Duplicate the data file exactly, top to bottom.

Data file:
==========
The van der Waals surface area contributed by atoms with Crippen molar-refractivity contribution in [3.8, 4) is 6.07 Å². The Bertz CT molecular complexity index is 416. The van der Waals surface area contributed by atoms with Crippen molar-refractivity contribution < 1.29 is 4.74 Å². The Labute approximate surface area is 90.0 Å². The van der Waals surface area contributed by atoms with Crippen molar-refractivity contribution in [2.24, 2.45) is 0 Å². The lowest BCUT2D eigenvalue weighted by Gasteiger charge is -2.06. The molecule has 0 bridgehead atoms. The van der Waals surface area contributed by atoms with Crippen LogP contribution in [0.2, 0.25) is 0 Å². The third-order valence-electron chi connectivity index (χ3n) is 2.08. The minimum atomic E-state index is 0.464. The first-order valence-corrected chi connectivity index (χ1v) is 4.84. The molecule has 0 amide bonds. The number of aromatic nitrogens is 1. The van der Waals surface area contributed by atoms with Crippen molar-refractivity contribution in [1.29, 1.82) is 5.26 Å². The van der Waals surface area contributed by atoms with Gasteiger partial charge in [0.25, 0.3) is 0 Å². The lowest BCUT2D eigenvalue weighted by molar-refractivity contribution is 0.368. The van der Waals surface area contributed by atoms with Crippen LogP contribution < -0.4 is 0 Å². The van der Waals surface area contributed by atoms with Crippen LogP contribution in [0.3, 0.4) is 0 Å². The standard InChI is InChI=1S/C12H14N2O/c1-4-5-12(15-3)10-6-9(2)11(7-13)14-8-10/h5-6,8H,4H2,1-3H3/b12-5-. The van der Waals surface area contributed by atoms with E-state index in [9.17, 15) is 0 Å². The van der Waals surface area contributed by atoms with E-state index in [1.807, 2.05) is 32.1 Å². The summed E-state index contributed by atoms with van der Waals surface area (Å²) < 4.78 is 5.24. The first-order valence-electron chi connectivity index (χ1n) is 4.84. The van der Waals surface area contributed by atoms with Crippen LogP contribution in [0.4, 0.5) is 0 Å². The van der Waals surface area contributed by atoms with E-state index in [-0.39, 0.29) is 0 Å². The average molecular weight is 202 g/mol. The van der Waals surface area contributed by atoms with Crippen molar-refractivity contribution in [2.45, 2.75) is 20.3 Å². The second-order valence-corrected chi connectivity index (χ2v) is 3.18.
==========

The van der Waals surface area contributed by atoms with Crippen molar-refractivity contribution in [3.8, 4) is 6.07 Å². The Bertz CT molecular complexity index is 416. The van der Waals surface area contributed by atoms with Crippen molar-refractivity contribution < 1.29 is 4.74 Å². The Labute approximate surface area is 90.0 Å². The van der Waals surface area contributed by atoms with Crippen molar-refractivity contribution in [2.24, 2.45) is 0 Å². The lowest BCUT2D eigenvalue weighted by Gasteiger charge is -2.06. The molecule has 0 bridgehead atoms. The van der Waals surface area contributed by atoms with Crippen LogP contribution in [0.2, 0.25) is 0 Å². The third-order valence-electron chi connectivity index (χ3n) is 2.08. The minimum atomic E-state index is 0.464. The first-order valence-corrected chi connectivity index (χ1v) is 4.84. The molecule has 0 amide bonds. The number of aromatic nitrogens is 1. The van der Waals surface area contributed by atoms with Crippen molar-refractivity contribution in [1.29, 1.82) is 5.26 Å². The van der Waals surface area contributed by atoms with Gasteiger partial charge in [0.25, 0.3) is 0 Å². The lowest BCUT2D eigenvalue weighted by molar-refractivity contribution is 0.368. The van der Waals surface area contributed by atoms with Crippen LogP contribution < -0.4 is 0 Å². The van der Waals surface area contributed by atoms with Crippen LogP contribution in [0.3, 0.4) is 0 Å². The standard InChI is InChI=1S/C12H14N2O/c1-4-5-12(15-3)10-6-9(2)11(7-13)14-8-10/h5-6,8H,4H2,1-3H3/b12-5-. The van der Waals surface area contributed by atoms with E-state index in [9.17, 15) is 0 Å². The van der Waals surface area contributed by atoms with E-state index in [1.807, 2.05) is 32.1 Å². The summed E-state index contributed by atoms with van der Waals surface area (Å²) < 4.78 is 5.24. The first-order valence-electron chi connectivity index (χ1n) is 4.84. The van der Waals surface area contributed by atoms with Crippen LogP contribution in [0.4, 0.5) is 0 Å². The van der Waals surface area contributed by atoms with E-state index in [-0.39, 0.29) is 0 Å². The average molecular weight is 202 g/mol. The van der Waals surface area contributed by atoms with Crippen molar-refractivity contribution in [2.45, 2.75) is 20.3 Å². The second-order valence-corrected chi connectivity index (χ2v) is 3.18.